Thursday, 16 January 2014

Filling the Galaxy - Phase 2: Assigning Categories

In the midst of this mighty vacuum is the potential for
thousands of unique aliens... but what are they like
as a people?
I am the Warden!!

The response we've received for Mercenary Breed 2.0 and Xenopedia has been outstanding and now the pressure is on us to keep that enthusiasm going and keep you pumped and anxious for the final release (scheduled for Spring 2014).

Personally, I was psyched when this fell into my lap too. I'd played some Savage Worlds in the past and really enjoyed the simplicity and well-rounded application of the system; it felt like D&D without the same feeling of strict limitations for character development. That's not what got my creative juices flowing when virtual hands shook and it was time to get started on Xenopedia. It was the idea of creating aliens from scratch.

I didn't want these aliens to feel like "game aliens." By that, I mean I wanted them to seem like real creatures - bipedal, four-legged, or slimy crawlers - discovered by NASA satellites and researched extensively before converted into Savage Worlds stats. They had to feel alive as a species before they could pop as individuals.

Think of humanity. As a whole, we are an incredibly diverse and ranged species capable of great deeds both pleasant and nefarious. As individuals, we may share genetic dispositions, traits, and habits based on geography and culture, but how would an alien culture view us as a species? Our culture defines our individuality as much as it explains our species as a whole, a crucial aspect I wanted to cover in Xenopedia when it seemed most others did not. Information such as how they ran their society, their tendency towards aggression and/or peace, and their grasp of technology could open so many doors for GMs looking to include them in their Mercenary Breed campaign (or any other SW campaign, seeing as Xenopedia is designed primarily as an open-source alien guide).

The trick was containing an entire species' potential within four pages in a 6x9 format with readable text. Plus there was the regular format set down by the publisher and Savage World standards. There was no extra room for the extra bits I wanted to add on, nor was it acceptable to shorten the details already required by the publisher. I needed a compromise.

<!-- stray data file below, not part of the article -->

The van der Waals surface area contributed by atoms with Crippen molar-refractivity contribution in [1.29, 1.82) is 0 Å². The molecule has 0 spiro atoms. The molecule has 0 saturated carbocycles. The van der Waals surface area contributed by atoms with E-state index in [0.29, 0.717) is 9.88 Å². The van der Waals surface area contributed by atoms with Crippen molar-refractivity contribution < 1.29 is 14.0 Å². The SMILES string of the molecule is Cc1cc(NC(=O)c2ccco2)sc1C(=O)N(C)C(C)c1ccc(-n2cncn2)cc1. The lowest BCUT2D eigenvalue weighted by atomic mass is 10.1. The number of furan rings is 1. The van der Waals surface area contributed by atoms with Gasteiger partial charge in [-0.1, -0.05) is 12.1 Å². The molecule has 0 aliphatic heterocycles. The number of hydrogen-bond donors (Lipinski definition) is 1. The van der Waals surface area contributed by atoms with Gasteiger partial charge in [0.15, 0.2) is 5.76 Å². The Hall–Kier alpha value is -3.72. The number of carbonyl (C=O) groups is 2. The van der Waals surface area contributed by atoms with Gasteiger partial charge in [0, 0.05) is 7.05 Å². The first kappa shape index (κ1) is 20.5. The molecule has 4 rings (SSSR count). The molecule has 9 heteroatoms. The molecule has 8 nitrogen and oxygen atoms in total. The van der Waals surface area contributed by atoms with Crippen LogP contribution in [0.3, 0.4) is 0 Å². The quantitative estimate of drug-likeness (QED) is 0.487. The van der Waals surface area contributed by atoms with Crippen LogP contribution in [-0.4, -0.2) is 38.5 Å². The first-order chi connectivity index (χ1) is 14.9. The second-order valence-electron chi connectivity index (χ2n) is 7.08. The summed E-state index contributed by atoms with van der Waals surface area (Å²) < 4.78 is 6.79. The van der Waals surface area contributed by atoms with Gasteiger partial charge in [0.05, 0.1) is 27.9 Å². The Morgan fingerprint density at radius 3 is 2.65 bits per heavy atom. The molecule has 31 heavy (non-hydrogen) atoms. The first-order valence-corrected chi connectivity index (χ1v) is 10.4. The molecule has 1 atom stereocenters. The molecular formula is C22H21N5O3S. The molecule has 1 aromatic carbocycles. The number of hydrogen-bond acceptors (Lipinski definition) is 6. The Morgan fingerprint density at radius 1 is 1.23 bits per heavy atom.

Cue the categories.

The beginning of each entry starts with a shorthand description of the species' general scope of government, military, and technology. These three were chosen (with some helpful input from some G+ followers) as the dominant factors in understanding the species as a whole. For example, if an alien's home world is part of one massive empire, the alien is more inclined to share certain traits and habits (such as accents and dress) compared to an alien whose home world is divided into hundreds of different factions. An aggressive species with a full-blown military could mean an individual alien has military training and combat training versus a pacifist species with a focus on education and diplomacy. Finally, their use of technology dictates their frequency and reasons for being in the vacuum of space; a low-tech species may only be encountered on their home planet or been forced into servitude on other planets.

Every species begins with the following categories: Society, Military, and Technology. Each category is divided into four rankings numbered from 0 to 3, with zero indicating no connection whatsoever. For example, the cephlon is a solitary alien rarely encountered by mercenaries in their career and many other planets believe this species is a myth - they are ranked as Society 0 because they have no common government or communities. Compare that to the hokoth and their peacekeeping empire (Society 3) or the territorial jhet (Society 2) and you'll get a glance at the potential. Xenopedia's introduction contains a simplified explanation of each category's rank as a guideline for embellishing the alien's culture, practices, and home world.

Each category works as a cultural Trait, if you will. Much in the same way reading an alien's Strength at d12 tells you it is very strong, noticing a species' Technology category at 2 tells a GM it has a basic grasp of advanced technology, but has not developed its own means of interstellar travel. Just like regular Traits, categories are freely interpretative to whatever you need for your particular sci-fi campaign.

Next: Let's get to some aliens, shall we? In Phase 3 of Filling the Galaxy, I'll show you the early designs for one of the galaxy's fiercest threats - the crafty cephlon.